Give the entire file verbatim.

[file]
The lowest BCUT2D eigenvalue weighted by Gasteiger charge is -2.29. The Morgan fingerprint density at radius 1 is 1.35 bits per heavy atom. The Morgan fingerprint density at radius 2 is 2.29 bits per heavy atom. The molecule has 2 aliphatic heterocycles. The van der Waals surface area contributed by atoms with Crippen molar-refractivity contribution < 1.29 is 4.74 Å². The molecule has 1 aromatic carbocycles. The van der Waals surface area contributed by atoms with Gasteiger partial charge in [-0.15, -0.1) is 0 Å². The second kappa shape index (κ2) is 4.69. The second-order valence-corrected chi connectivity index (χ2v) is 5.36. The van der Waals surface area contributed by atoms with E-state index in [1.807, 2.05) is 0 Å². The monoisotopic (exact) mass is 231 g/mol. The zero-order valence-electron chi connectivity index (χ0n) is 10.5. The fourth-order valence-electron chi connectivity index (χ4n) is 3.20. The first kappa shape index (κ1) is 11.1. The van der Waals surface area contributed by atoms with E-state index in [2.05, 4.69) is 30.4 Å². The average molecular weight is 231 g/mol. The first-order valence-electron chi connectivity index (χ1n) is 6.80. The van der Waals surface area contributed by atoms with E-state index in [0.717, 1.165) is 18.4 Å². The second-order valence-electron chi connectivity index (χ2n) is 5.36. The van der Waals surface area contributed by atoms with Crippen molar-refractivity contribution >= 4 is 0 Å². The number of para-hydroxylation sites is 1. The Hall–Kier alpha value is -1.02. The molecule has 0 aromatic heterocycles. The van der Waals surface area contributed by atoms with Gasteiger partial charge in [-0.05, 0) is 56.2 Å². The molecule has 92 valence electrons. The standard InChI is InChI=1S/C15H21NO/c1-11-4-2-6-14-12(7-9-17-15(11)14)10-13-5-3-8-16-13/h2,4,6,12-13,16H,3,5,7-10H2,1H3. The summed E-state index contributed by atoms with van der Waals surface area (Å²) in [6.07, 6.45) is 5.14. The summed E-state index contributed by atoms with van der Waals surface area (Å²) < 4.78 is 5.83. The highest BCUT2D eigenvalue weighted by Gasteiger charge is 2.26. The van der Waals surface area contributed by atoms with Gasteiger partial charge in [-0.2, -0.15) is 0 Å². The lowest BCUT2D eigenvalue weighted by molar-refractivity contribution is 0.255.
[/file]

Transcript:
The lowest BCUT2D eigenvalue weighted by Gasteiger charge is -2.29. The Morgan fingerprint density at radius 1 is 1.35 bits per heavy atom. The Morgan fingerprint density at radius 2 is 2.29 bits per heavy atom. The molecule has 2 aliphatic heterocycles. The van der Waals surface area contributed by atoms with Crippen molar-refractivity contribution < 1.29 is 4.74 Å². The molecule has 1 aromatic carbocycles. The van der Waals surface area contributed by atoms with Gasteiger partial charge in [-0.15, -0.1) is 0 Å². The second kappa shape index (κ2) is 4.69. The second-order valence-corrected chi connectivity index (χ2v) is 5.36. The van der Waals surface area contributed by atoms with E-state index in [1.807, 2.05) is 0 Å². The monoisotopic (exact) mass is 231 g/mol. The zero-order valence-electron chi connectivity index (χ0n) is 10.5. The fourth-order valence-electron chi connectivity index (χ4n) is 3.20. The first kappa shape index (κ1) is 11.1. The van der Waals surface area contributed by atoms with E-state index in [2.05, 4.69) is 30.4 Å². The average molecular weight is 231 g/mol. The first-order valence-electron chi connectivity index (χ1n) is 6.80. The van der Waals surface area contributed by atoms with E-state index in [0.717, 1.165) is 18.4 Å². The second-order valence-electron chi connectivity index (χ2n) is 5.36. The van der Waals surface area contributed by atoms with Crippen molar-refractivity contribution >= 4 is 0 Å². The number of para-hydroxylation sites is 1. The Hall–Kier alpha value is -1.02. The molecule has 0 aromatic heterocycles. The van der Waals surface area contributed by atoms with Gasteiger partial charge in [-0.05, 0) is 56.2 Å². The molecule has 92 valence electrons. The standard InChI is InChI=1S/C15H21NO/c1-11-4-2-6-14-12(7-9-17-15(11)14)10-13-5-3-8-16-13/h2,4,6,12-13,16H,3,5,7-10H2,1H3. The summed E-state index contributed by atoms with van der Waals surface area (Å²) in [6.07, 6.45) is 5.14. The summed E-state index contributed by atoms with van der Waals surface area (Å²) < 4.78 is 5.83. The highest BCUT2D eigenvalue weighted by Gasteiger charge is 2.26. The van der Waals surface area contributed by atoms with Gasteiger partial charge in [-0.2, -0.15) is 0 Å². The lowest BCUT2D eigenvalue weighted by molar-refractivity contribution is 0.255.